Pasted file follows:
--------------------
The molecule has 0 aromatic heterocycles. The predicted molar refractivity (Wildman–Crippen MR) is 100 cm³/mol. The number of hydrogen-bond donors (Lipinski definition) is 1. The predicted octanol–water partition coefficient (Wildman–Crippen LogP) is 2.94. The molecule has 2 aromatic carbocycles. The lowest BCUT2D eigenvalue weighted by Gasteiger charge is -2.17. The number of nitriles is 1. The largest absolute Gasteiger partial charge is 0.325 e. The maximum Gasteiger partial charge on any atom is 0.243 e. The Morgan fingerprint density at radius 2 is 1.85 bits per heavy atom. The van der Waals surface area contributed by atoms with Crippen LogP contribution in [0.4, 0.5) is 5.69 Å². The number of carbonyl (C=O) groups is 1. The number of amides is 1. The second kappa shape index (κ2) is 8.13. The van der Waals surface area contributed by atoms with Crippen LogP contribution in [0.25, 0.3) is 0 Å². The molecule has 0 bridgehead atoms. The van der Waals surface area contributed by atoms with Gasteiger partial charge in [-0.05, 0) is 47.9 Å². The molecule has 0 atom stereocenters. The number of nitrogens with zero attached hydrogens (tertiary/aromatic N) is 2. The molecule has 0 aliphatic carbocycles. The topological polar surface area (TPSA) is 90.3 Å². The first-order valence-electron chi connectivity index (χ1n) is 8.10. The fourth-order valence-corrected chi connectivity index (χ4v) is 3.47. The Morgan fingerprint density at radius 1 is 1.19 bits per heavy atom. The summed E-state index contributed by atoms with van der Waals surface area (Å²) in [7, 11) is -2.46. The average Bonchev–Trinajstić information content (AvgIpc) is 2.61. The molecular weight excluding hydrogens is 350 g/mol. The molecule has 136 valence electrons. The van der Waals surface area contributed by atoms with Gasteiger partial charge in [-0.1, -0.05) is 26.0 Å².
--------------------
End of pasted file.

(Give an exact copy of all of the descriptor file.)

The molecule has 0 aromatic heterocycles. The predicted molar refractivity (Wildman–Crippen MR) is 100 cm³/mol. The number of hydrogen-bond donors (Lipinski definition) is 1. The predicted octanol–water partition coefficient (Wildman–Crippen LogP) is 2.94. The molecule has 2 aromatic carbocycles. The lowest BCUT2D eigenvalue weighted by Gasteiger charge is -2.17. The number of nitriles is 1. The largest absolute Gasteiger partial charge is 0.325 e. The maximum Gasteiger partial charge on any atom is 0.243 e. The Morgan fingerprint density at radius 2 is 1.85 bits per heavy atom. The van der Waals surface area contributed by atoms with Crippen LogP contribution in [0.4, 0.5) is 5.69 Å². The number of carbonyl (C=O) groups is 1. The number of amides is 1. The second kappa shape index (κ2) is 8.13. The van der Waals surface area contributed by atoms with Crippen LogP contribution in [0.25, 0.3) is 0 Å². The molecule has 0 bridgehead atoms. The van der Waals surface area contributed by atoms with Gasteiger partial charge in [-0.05, 0) is 47.9 Å². The molecule has 0 atom stereocenters. The number of nitrogens with zero attached hydrogens (tertiary/aromatic N) is 2. The molecule has 0 aliphatic carbocycles. The topological polar surface area (TPSA) is 90.3 Å². The first-order valence-electron chi connectivity index (χ1n) is 8.10. The fourth-order valence-corrected chi connectivity index (χ4v) is 3.47. The Morgan fingerprint density at radius 1 is 1.19 bits per heavy atom. The summed E-state index contributed by atoms with van der Waals surface area (Å²) in [7, 11) is -2.46. The average Bonchev–Trinajstić information content (AvgIpc) is 2.61. The molecular weight excluding hydrogens is 350 g/mol. The molecule has 136 valence electrons. The van der Waals surface area contributed by atoms with Gasteiger partial charge in [-0.1, -0.05) is 26.0 Å².